While U.S. productivity has increased steadily since the Second World War, wages have remained stagnant since the early 1970s. Modest wage gains and rises in official employment levels have not come close to breaking out of long-standing trends.
“If we were in a true full employment economy we’d see significant wage increases and this has not been the case,” Paul said. “It’s true that workers have experienced modest wage gains, but that rise is not significant to make up for decades of failed wage increases. Non-managerial wage earners haven’t seen significant increases for an entire generation. The recession has exacerbated levels of income inequality; the majority of the wage increases since the crisis have been accumulated by top income earners. We have not seen broad wage gains.”
The size of the pie keeps growing. The question is how much of that pie goes to the majority of workers, and the answer is not much, according to Paul. The average worker is worse off relative to those earning more.
Many worry about the consequences of automation on the size of wages. However, Paul points out that if automation was a significant force driving down wages, it would also drive productivity up, something which has not happened for the last decade.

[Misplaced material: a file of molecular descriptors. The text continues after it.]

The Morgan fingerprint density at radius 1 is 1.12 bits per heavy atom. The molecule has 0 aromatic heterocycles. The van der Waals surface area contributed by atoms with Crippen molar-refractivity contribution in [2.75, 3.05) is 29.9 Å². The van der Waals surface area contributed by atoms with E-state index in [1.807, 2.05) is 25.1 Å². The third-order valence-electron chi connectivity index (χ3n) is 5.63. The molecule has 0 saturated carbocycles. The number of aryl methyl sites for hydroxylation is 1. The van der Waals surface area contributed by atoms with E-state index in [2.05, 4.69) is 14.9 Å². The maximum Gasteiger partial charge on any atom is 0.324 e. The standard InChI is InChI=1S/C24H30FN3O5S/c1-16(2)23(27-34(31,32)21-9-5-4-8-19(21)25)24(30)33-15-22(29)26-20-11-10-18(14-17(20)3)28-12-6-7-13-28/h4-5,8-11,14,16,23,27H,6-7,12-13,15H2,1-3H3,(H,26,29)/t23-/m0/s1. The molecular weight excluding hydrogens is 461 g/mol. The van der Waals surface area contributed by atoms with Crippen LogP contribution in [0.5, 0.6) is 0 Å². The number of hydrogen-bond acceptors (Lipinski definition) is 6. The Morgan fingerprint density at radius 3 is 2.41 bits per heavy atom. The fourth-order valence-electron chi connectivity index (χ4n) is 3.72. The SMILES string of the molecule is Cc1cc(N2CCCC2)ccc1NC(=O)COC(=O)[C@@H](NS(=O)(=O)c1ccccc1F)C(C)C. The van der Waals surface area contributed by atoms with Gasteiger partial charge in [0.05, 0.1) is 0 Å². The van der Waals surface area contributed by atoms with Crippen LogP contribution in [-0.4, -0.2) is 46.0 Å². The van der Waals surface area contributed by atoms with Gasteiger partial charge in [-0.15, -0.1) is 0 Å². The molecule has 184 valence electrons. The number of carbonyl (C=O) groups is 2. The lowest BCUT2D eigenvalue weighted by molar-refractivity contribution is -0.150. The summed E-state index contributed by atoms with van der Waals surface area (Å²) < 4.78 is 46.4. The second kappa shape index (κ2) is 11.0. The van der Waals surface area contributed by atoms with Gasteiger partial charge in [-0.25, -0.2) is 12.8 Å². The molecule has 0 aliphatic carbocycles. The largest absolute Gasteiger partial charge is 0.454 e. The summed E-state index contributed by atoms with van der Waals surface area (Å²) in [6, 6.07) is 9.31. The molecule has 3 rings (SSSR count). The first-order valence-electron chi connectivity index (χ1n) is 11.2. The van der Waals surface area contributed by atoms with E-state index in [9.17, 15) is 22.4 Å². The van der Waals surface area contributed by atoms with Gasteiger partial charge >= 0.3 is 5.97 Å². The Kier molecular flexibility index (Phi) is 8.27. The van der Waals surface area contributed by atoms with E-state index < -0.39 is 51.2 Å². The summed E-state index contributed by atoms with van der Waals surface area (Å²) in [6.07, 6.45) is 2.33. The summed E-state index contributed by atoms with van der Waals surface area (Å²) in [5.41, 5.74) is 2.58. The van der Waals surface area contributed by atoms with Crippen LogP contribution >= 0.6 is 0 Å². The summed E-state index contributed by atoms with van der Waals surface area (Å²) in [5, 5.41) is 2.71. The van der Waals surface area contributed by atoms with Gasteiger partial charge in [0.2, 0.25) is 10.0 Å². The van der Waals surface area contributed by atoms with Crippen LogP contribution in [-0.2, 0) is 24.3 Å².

“Productivity growth now is quite low,” Paul said.
The declines in productivity have shocked the academic economic community so much that some have wondered if the traditional ways to measure productivity are flawed. Paul thinks that while the measurements for productivity are flawed, just like orthodox ways to gauge macro employment levels, recent declines in productivity cannot be blamed on these methods of analysis. Moreover, he believes that the biggest thing to address low productivity and wage growth is large scale government investment in socially useful areas.
“Right now, firms are sitting on historically unprecedented levels of cash, primarily because they cannot find profitable areas of investment,” Paul said, which suggests that the idea that firms don’t have enough money to raise wages is provably false.